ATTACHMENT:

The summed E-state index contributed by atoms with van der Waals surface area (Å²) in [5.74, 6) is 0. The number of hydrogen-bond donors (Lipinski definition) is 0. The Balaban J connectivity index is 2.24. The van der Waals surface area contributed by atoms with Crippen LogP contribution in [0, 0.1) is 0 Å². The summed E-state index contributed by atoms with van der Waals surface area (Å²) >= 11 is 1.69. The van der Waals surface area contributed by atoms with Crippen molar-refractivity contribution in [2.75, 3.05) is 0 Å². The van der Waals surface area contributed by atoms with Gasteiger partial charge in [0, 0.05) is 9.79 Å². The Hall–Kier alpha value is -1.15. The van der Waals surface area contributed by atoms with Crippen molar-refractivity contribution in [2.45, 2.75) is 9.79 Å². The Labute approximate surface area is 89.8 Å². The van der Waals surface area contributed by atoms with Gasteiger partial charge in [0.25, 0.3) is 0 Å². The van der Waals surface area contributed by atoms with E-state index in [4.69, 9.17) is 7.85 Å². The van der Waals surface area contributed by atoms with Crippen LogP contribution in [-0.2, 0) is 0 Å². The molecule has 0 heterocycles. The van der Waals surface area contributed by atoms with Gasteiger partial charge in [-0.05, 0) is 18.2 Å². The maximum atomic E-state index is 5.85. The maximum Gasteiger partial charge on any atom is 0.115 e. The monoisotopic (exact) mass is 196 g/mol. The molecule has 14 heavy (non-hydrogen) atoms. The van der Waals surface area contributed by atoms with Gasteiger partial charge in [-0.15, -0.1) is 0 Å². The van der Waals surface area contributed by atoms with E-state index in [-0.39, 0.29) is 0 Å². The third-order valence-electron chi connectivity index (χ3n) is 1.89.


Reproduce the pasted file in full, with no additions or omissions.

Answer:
The summed E-state index contributed by atoms with van der Waals surface area (Å²) in [5.74, 6) is 0. The number of hydrogen-bond donors (Lipinski definition) is 0. The Balaban J connectivity index is 2.24. The van der Waals surface area contributed by atoms with Crippen LogP contribution in [0, 0.1) is 0 Å². The summed E-state index contributed by atoms with van der Waals surface area (Å²) >= 11 is 1.69. The van der Waals surface area contributed by atoms with Crippen molar-refractivity contribution in [2.75, 3.05) is 0 Å². The van der Waals surface area contributed by atoms with Gasteiger partial charge in [0, 0.05) is 9.79 Å². The Hall–Kier alpha value is -1.15. The van der Waals surface area contributed by atoms with Crippen molar-refractivity contribution in [2.45, 2.75) is 9.79 Å². The Labute approximate surface area is 89.8 Å². The van der Waals surface area contributed by atoms with Gasteiger partial charge in [0.25, 0.3) is 0 Å². The van der Waals surface area contributed by atoms with E-state index in [4.69, 9.17) is 7.85 Å². The van der Waals surface area contributed by atoms with Crippen LogP contribution in [-0.2, 0) is 0 Å². The molecule has 0 heterocycles. The van der Waals surface area contributed by atoms with Gasteiger partial charge in [-0.05, 0) is 18.2 Å². The maximum atomic E-state index is 5.85. The maximum Gasteiger partial charge on any atom is 0.115 e. The monoisotopic (exact) mass is 196 g/mol. The molecule has 14 heavy (non-hydrogen) atoms. The van der Waals surface area contributed by atoms with Gasteiger partial charge in [-0.15, -0.1) is 0 Å². The van der Waals surface area contributed by atoms with E-state index in [-0.39, 0.29) is 0 Å². The third-order valence-electron chi connectivity index (χ3n) is 1.89.